FDM finish options to smoothen the surface

0
H
3

Hi everyone, I’m planning to 3D print a part using FDM technology, but I’m concerned about the visible layer lines that typically appear on the surface. Does anyone have experience with effective techniques to achieve a smoother finish, such as sanding, chemical vapor polishing, or similar methods?

Solved by Nikolaus Mroncz

Dear Heinrich, vapor smoothing for FDM 3D prints is indeed good for smoothing out layer lines. You may just want to keep in mind that it will also affect the dimensional accuracy of the part quite a bit, because the process dissolves the outer shell of your print. There are various grades of vapor smoothing, and in the highest grade, the process will dissolve details and sharp edges.

If you need a preliminary finish to smoothen the surface before painting for instance, then sanding with grit sandpaper (150, 220, 400) is an option. Please note that it is not suitable for intricate surfaces and small details.

And finally, you can also apply an epoxy coating – it is suitable for all FDM thermoplastics. It smooths out any remaining imperfections and also adds a layer of resin to the printed part that fills the gaps.

    • H

      Hi everyone, I’m planning to 3D print a part using FDM technology, but I’m concerned about the visible layer lines that typically appear on the surface. Does anyone have experience with effective techniques to achieve a smoother finish, such as sanding, chemical vapor polishing, or similar methods?

      0
    • m

      Hello Heinrich, chemical vapor smoothing is a solid choice—it involves exposing the print to a solvent vapor that lightly melts the surface, smoothing out those layer lines and boosting the look. This technique works really well for ABS and certain types of PLA.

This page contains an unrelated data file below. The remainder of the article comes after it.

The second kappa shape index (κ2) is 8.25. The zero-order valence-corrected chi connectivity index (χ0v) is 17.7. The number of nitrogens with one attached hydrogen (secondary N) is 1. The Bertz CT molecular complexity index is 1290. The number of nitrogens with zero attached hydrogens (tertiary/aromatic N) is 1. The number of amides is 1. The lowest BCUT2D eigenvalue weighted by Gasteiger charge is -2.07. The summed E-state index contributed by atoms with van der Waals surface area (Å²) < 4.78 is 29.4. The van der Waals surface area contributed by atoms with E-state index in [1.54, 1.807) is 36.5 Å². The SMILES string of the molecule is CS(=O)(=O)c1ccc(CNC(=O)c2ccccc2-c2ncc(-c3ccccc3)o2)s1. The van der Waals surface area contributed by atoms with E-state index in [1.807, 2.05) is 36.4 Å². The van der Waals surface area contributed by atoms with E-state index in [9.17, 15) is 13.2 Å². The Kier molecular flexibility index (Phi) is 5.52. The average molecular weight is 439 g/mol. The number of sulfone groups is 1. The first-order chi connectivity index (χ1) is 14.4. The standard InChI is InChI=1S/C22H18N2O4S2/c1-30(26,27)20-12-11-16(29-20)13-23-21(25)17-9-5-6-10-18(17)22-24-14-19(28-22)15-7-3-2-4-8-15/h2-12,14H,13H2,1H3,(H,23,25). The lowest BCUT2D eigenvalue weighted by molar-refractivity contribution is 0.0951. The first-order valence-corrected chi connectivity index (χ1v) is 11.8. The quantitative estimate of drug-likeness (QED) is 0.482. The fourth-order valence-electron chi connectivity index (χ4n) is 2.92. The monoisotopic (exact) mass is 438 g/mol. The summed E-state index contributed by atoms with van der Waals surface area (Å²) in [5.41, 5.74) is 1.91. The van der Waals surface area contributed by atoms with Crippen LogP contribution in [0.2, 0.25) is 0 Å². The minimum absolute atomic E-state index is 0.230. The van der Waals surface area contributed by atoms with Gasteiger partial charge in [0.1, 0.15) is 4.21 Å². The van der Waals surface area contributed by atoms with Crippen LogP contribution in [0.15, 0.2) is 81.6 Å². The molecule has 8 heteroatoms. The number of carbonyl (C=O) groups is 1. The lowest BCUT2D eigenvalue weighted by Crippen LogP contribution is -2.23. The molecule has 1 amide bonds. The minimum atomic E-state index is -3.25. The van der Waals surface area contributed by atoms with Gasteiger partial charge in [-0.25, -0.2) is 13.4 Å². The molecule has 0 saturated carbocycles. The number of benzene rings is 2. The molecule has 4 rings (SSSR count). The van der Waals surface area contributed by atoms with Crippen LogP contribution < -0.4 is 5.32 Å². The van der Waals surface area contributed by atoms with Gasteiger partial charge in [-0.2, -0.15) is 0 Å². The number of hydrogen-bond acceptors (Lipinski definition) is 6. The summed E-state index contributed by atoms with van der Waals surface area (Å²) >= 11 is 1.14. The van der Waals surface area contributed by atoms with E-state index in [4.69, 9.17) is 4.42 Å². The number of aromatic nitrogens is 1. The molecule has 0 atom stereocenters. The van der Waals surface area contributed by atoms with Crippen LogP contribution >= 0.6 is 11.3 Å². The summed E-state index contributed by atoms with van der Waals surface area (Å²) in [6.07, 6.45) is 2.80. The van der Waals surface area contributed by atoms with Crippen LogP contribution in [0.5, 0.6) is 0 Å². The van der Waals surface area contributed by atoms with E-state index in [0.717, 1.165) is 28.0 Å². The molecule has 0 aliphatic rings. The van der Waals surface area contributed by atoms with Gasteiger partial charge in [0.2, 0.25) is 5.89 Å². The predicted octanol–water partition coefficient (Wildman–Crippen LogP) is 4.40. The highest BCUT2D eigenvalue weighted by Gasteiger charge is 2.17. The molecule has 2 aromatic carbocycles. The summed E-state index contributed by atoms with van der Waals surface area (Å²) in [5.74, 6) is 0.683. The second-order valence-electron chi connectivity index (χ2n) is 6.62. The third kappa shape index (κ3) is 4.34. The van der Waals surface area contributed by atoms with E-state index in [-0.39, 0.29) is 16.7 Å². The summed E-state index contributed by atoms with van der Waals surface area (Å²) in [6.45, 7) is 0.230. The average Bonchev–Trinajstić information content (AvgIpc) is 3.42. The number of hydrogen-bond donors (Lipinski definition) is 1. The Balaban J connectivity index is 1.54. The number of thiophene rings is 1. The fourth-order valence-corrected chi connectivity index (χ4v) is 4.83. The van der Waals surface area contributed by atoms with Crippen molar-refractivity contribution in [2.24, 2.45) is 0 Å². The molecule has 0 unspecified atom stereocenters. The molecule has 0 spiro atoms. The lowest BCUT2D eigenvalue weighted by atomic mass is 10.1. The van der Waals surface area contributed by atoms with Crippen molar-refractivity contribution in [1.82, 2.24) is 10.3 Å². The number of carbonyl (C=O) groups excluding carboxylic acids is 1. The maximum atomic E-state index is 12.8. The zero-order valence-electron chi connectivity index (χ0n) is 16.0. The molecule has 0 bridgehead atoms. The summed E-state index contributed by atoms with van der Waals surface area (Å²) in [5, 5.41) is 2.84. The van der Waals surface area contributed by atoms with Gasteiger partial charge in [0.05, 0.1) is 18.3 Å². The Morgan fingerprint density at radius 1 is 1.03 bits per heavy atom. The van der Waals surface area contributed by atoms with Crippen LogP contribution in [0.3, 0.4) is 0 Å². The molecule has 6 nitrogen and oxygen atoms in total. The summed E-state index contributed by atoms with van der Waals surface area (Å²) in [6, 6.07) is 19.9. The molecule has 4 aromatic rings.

0
      Reply
    • Xometry Engineer

      Dear Heinrich, vapor smoothing for FDM 3D prints is indeed good for smoothing out layer lines. You may just want to keep in mind that it will also affect the dimensional accuracy of the part quite a bit, because the process dissolves the outer shell of your print. There are various grades of vapor smoothing, and in the highest grade, the process will dissolve details and sharp edges.

      If you need a preliminary finish to smoothen the surface before painting for instance, then sanding with grit sandpaper (150, 220, 400) is an option. Please note that it is not suitable for intricate surfaces and small details.

      And finally, you can also apply an epoxy coating – it is suitable for all FDM thermoplastics. It smooths out any remaining imperfections and also adds a layer of resin to the printed part that fills the gaps.

      0
      Reply
    • H

      Thanks everyone for the detailed advice! Since I’m looking for a more robust finish, then epoxy coating sounds like a good option.

      0
      Reply
FDM finish options to smoothen the surface
Your information:




Suggested Topics

Topic
Replies
Views
Activity
Flame retardant materials for CNC machining
Hello,I'm working on a project that requires producing flame retardant plastic connectors with very precise tolerances. I'm looking into CNC machining as injection molding seems not to be an option due to the precision... read more
Z
4
220
Jun 12
Filament with low coefficient of friction
Hey everyone! Seeking advice on choosing material for 3d printing with a low coefficient of friction for moving parts. Maybe someone has any suggestions to share? thanks
a
1
322
May 29
Mirror polish finish for CNC parts: quoting and drawing guidelines
Hello, I would like a mirror polish on my copper CNC parts, roughness of Ra0.4 µm with mirror polishing. How do I specify this on the quoting site? Shall that be included in my... read more
D
2
484
May 15
Translucent material recommendation – injection molding
Hi, I’m looking for recommendations on injection molding material. I'm in the process of placing an order and need to find material that offers specific properties. I require it to be translucent and UV... read more
J
4
619
May 15
Selecting FDM 3d printing materials for chemical resistance
Hello there! I'm currently exploring FDM printing for my project and wondering about materials that could withstand 30% nitric acid at 60°C. Would a PEEK-like material be suitable? Thanks in advance!
D
1
436
May 08